And I wouldn't recommend using online prices as a firm guide. Those are the asking prices, but not necessarily what customers are willing to pay.
    When the going gets weird, the weird turn pro. - Hunter S. Thompson
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  6. #6
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    Roger,
    I routinely sell bowls, pepper mills and wood stemmed wine glasses at a local Farmer's Market in Knoxville... Not a big money town and I'll get people that look and make faces at the prices, or I'll get people who grab up a bowl and think nothing about the price... the first time I did the market about 10 years ago, I had an 8" diameter x 4" high bowl out of a big leaf maple burl... a lady walked in, grabbed it up and held on to it as she continued to look around, then said "You artists never charge enough for your work"... I had $65 on the bowl and really thought I was high on it... most of my bowls range from about 6" diameter up to about 12" diameter and prices range from about $25 up to $100. Some of my bowls aren't perfect, they may have some wood defects, a chip or crack or maybe a small tear out... some of the spalted woods will have a roughness in the bottom where the wood was punky and I didn't get it smooth.... when I point it out, customers tell me that's what they like about the wood bowls, the rustic look of them.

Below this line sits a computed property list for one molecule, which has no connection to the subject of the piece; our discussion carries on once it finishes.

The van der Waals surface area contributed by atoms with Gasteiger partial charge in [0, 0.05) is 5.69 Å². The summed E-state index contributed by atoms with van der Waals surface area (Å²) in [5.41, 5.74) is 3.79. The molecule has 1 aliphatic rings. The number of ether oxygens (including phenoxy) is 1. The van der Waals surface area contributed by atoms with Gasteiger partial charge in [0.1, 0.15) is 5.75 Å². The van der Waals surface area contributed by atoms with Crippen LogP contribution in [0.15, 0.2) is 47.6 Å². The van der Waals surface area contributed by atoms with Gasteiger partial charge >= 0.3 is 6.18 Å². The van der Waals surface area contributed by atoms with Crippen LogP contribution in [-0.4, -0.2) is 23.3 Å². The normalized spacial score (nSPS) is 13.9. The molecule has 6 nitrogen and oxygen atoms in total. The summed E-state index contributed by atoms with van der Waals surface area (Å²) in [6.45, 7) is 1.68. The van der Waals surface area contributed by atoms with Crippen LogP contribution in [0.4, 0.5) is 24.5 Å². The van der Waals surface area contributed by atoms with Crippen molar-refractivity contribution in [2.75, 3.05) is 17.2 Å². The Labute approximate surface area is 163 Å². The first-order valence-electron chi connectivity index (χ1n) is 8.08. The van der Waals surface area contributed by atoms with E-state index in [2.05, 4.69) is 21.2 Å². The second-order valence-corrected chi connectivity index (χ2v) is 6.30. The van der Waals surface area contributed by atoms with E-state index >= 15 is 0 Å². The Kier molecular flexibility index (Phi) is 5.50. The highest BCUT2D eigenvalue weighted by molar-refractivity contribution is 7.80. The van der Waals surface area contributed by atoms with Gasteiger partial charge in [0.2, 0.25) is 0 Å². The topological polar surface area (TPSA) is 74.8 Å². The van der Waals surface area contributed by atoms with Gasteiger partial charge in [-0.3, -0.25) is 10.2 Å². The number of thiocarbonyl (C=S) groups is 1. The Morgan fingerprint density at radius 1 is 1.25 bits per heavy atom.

My bowls get priced on my spreadsheet at about $6.50 per inch of diameter plus wood cost + a percentage for shop expenses, then rounded up to the nearest multiple of $5... I have an 8 3/4" diameter bowl from Sycamore, the wood cost me nothing, that calculates out at $65.

    As said, learn your market place... sometimes a bowl will sell high at one market and lower at another, depending on the venue.
    Chuck
    Tellico Plains, TN
    https://www.etsy.com/shop/TellicoTurnings
    My parents taught me to respect my elders, but it's getting harder and harder to find any.
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  7. #7